This dark, harrowing, and wildly funny novel somehow both challenges and affirms that tried-and-true adage: Money isn’t everything.

Pub Date: Jan. 21, 2020

ISBN: 978-0-316-04337-3

Page Count: 400

Publisher: Little, Brown

Review Posted Online: Sept. 29, 2019

Kirkus Reviews Issue: Oct. 15, 2019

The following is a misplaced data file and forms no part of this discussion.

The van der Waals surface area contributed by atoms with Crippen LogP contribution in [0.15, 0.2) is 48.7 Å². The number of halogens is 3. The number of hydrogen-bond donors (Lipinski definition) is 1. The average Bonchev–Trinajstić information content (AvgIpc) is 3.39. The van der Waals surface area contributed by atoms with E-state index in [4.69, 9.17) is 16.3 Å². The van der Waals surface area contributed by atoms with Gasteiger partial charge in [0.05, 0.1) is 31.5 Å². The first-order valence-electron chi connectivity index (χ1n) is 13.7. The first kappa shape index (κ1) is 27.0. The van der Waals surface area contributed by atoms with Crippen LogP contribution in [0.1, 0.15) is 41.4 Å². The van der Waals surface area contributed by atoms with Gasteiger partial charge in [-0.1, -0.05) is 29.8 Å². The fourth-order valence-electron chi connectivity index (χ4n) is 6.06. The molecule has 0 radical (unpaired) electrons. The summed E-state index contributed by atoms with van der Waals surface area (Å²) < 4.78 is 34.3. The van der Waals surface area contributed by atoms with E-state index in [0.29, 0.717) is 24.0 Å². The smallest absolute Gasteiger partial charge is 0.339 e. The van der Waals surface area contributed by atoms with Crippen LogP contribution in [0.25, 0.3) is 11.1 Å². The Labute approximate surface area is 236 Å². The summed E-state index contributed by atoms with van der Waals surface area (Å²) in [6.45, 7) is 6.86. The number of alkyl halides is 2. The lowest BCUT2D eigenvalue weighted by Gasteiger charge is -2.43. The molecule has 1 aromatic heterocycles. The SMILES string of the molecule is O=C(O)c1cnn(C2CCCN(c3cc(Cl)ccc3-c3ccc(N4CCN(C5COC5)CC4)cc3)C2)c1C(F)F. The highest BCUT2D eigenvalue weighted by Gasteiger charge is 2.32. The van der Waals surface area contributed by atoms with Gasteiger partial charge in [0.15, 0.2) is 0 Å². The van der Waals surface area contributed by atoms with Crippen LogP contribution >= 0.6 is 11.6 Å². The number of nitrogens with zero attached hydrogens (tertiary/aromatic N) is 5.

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The mother of all presidential cover-ups is the centerpiece gimmick in this far-fetched thriller from first-novelist Baldacci, a Washington-based attorney. In the dead of night, while burgling an exurban Virginia mansion, career criminal Luther Whitney is forced to conceal himself in a walk-in closet when Christine Sullivan, the lady of the house, arrives in the bedroom he's ransacking with none other than Alan Richmond, President of the US. Through the one-way mirror, Luther watches the drunken couple engage in a bout of rough sex that gets out of hand, ending only when two Secret Service men respond to the Chief Executive's cries of distress and gun down the letter-opener-wielding Christy. Gloria Russell, Richmond's vaultingly ambitious chief of staff, orders the scene rigged to look like a break-in and departs with the still befuddled President, leaving Christy's corpse to be discovered at another time. Luther makes tracks as well, though not before being spotted on the run by agents from the bodyguard detail. Aware that he's shortened his life expectancy, Luther retains trusted friend Jack Graham, a former public defender, but doesn't tell him the whole story. When Luther's slain before he can be arraigned for Christy's murder, Jack concludes he's the designated fall guy in a major scandal. Meanwhile, little Gloria (together with two Secret Service shooters) hopes to erase all tracks that might lead to the White House. But the late Luther seems to have outsmarted her in advance with recurrent demands for hush money. The body count rises as Gloria's attack dogs and Jack search for the evidence cunning Luther's left to incriminate not only a venal Alan Richmond but his homicidal deputies. The not-with-a-bang-but-a-whimper climax provides an unsurprising answer to the question of whether a US president can get away with murder. For all its arresting premise, an overblown and tedious tale of capital sins. (Film rights to Castle Rock; Book-of-the-Month selection)